This former Jennings-owned hotel, is now one of about 1,500 owned by the recently formed Marston’s Pub Company, which is evicting the current loyal tenant.

    It is closing on Good Friday and as far as I can gather, all staff apart from the manager have found alternative employment.

    Unless they haven’t done their homework, why would the board of this pub company want to take over a labour-intensive hotel in a town where there is a dire shortage of hospitality workers ? But big companies sometimes move in strange and what to some of us appear to be irrational ways.

    It’s a lovely old hotel but with no on-site parking. Any car park it had was sold years ago. And with 800+ holiday houses in Keswick, car parking is possibly going to reach crisis point later this year.

    This all adds up to this pub company making a strange and cruel decision to commandeer this hotel and turn it into a managed house.

    I predict that the Marston’s Pub Company will sell out before long.

  • GREYSTOKE PUB - BIG BEER PRICE HIKE Friday 18 March 2022

    The Boot & Shoe in Greystoke, a pub which has never made it into the CAMRA Good Beer Guide, has just put an eye-watering 80p on a pint of real ale and £1 on Stella and Guinness.

    Their real ales are now £4.80 a pint. Same price as in the Pocket Bar on Lake Road, Keswick, but this bar has live free music most nights.

  • PHEASANT HOTEL : NO PRICES ON TILLS Friday 18 March 2022

    The Inn Collection Group, an American-owned hotel company, has spent millions upgrading this old coaching inn but has not seen fit to install cash registers with screens where customers can see prices being rung in.

    Bizarrely, the cash register in the restaurant bar has a screen which clearly shows the products being purchased but no prices, whilst the till in the public bar has no screen visible to customers.

    A most unsatisfactory state of affairs, especially so as their drinks are expensive.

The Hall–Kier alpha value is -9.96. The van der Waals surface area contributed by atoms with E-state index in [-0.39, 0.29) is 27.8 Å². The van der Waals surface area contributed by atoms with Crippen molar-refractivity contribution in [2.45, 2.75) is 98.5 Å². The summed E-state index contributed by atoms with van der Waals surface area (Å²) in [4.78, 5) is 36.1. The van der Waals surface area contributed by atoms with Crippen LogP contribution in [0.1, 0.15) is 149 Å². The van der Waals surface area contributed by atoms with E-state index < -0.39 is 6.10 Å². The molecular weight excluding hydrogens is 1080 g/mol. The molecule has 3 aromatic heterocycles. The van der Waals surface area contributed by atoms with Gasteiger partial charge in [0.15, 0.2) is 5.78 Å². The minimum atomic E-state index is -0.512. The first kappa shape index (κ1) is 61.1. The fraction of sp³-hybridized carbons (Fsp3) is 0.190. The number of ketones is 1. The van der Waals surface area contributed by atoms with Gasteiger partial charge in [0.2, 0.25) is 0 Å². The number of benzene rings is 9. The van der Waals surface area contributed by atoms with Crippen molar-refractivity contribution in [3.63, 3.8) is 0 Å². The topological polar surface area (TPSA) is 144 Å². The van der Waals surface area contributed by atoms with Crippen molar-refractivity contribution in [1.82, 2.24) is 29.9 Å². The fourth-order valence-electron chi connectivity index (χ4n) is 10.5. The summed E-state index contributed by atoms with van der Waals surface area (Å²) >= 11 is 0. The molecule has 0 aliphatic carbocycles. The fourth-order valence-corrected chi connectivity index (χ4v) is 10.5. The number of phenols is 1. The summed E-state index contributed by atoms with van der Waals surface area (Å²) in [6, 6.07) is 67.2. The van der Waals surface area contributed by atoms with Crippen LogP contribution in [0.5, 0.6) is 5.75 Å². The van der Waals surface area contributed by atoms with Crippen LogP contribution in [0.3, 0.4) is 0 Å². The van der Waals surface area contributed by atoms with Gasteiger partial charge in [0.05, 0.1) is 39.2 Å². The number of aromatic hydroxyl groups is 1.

• Black Tom Camerton - plan for reopening Wednesday 16 March 2022

    The Village that wants its pub back and the Man who will make their wish come true

    When he was younger local lad Danny Horsley would regularly drink in the Black Tom pub in Camerton (West Cumbria) he also served behind the bar and played pool there. The pub was popular with both locals and customers who attracted by its reputation for excellent beer and pub food would come from all over West Cumbria.

    Alas the severe floods of Autumn 2009 dramatically cut trade, bridges went down, and it became difficult to get to the Pub. The pub closed in early 2010 (it has been empty ever since) and the owner who lived in the Midlands, filed for bankruptcy and applied for change of use into a house. The stage was set for yet another village pub to disappear for good. Several Cumbrian winters passed and the building began to deteriorate with burst pipes flooding the building and causing serious structural damage. The cost of converting it into a habitable house became prohibitive. Danny bought it when it came on the market in 2013 still registered as a pub.

    Since then renovating it has been Danny's labour of love. The whole building needed gutting which has led to some surprising discoveries including bricked up doorways and the main room became a foot wider. Some lovely oak beams above the windows saw the light of day again whilst the oak roof beams have also been uncovered and will be put back. Coins, some dating from the 1820s, have been found behind one of the fireplaces, possibly put there for good luck

    The building itself dates from 1820. In those days, and up until very recently, it would have been a parlour pub - that is one with no bar and no hand pumps. The landlady would take your order, go to the beer barrel, and fill your glass.

    The railway landed in Camerton in 1847 which gave the pub its original name of The Railway Inn. When the Railway closed in 1966 it became the Derwent Arms and then the Black Tom Inn in the late 80s.

    It was named the Black Tom after an effigy in the local church dated from 1510 of Sir Thomas Curwen, the local lord of the manor. who was nicknamed Black Tom,

    Danny's aim is to reopen it in 2023. He now owns the freehold and therefore is not tied to a major brewery. He has been working with the “Tractor Shed “a local independent Brewery and intends it to be a drink only pub with no plans for food at present. He has the enthusiastic support of the locals. He intends it to be a community resource and his determination has shown that it may be possible to reverse the national trend and revitalise a closed village pub. Oh, and like all good old pubs, it has a Ghost! People have reported feeling a presence and dogs can be uneasy. However, my personal favourite is the Wikipedia entry which states “Legend has it that a blue pig was seen one night by someone leaving the pub“- possibly a case of too much good cheer!!

    Len Wainwright